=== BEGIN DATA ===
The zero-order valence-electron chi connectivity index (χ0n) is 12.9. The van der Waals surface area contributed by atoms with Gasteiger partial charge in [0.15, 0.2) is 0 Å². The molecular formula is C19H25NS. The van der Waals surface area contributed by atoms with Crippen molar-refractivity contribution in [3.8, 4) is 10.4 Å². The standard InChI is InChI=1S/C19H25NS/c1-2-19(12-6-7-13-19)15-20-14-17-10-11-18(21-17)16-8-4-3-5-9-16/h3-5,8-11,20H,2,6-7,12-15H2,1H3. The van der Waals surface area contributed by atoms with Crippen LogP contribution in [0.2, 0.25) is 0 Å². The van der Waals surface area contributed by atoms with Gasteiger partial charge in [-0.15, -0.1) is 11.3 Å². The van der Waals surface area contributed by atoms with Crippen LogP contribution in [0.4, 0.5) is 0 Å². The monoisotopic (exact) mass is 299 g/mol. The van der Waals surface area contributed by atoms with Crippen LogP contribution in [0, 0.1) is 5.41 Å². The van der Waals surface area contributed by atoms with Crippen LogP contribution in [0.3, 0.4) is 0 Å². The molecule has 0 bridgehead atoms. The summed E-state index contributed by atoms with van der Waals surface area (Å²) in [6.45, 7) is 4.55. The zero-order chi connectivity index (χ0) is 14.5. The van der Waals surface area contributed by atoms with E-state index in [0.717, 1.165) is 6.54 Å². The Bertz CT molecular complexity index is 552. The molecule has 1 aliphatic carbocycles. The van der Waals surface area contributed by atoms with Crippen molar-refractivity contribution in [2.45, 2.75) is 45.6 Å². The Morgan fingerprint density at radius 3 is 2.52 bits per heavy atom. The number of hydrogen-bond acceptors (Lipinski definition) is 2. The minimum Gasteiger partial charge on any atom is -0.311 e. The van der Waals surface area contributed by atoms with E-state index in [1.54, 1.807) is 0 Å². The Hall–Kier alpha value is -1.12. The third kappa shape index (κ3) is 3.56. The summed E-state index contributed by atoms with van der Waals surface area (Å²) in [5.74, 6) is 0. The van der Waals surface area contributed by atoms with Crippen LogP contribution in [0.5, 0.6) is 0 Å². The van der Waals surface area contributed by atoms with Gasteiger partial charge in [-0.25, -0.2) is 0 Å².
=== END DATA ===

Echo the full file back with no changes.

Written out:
The zero-order valence-electron chi connectivity index (χ0n) is 12.9. The van der Waals surface area contributed by atoms with Gasteiger partial charge in [0.15, 0.2) is 0 Å². The molecular formula is C19H25NS. The van der Waals surface area contributed by atoms with Crippen molar-refractivity contribution in [3.8, 4) is 10.4 Å². The standard InChI is InChI=1S/C19H25NS/c1-2-19(12-6-7-13-19)15-20-14-17-10-11-18(21-17)16-8-4-3-5-9-16/h3-5,8-11,20H,2,6-7,12-15H2,1H3. The van der Waals surface area contributed by atoms with Crippen LogP contribution in [0.2, 0.25) is 0 Å². The van der Waals surface area contributed by atoms with Gasteiger partial charge in [-0.15, -0.1) is 11.3 Å². The van der Waals surface area contributed by atoms with Crippen LogP contribution in [0.4, 0.5) is 0 Å². The monoisotopic (exact) mass is 299 g/mol. The van der Waals surface area contributed by atoms with Crippen LogP contribution in [0, 0.1) is 5.41 Å². The van der Waals surface area contributed by atoms with Crippen LogP contribution in [0.3, 0.4) is 0 Å². The molecule has 0 bridgehead atoms. The summed E-state index contributed by atoms with van der Waals surface area (Å²) in [6.45, 7) is 4.55. The zero-order chi connectivity index (χ0) is 14.5. The van der Waals surface area contributed by atoms with E-state index in [0.717, 1.165) is 6.54 Å². The Bertz CT molecular complexity index is 552. The molecule has 1 aliphatic carbocycles. The van der Waals surface area contributed by atoms with Crippen molar-refractivity contribution in [2.45, 2.75) is 45.6 Å². The Morgan fingerprint density at radius 3 is 2.52 bits per heavy atom. The number of hydrogen-bond acceptors (Lipinski definition) is 2. The minimum Gasteiger partial charge on any atom is -0.311 e. The van der Waals surface area contributed by atoms with E-state index in [1.54, 1.807) is 0 Å². The Hall–Kier alpha value is -1.12. The third kappa shape index (κ3) is 3.56. The summed E-state index contributed by atoms with van der Waals surface area (Å²) in [5.74, 6) is 0. The van der Waals surface area contributed by atoms with Crippen LogP contribution in [0.5, 0.6) is 0 Å². The van der Waals surface area contributed by atoms with Gasteiger partial charge in [-0.25, -0.2) is 0 Å².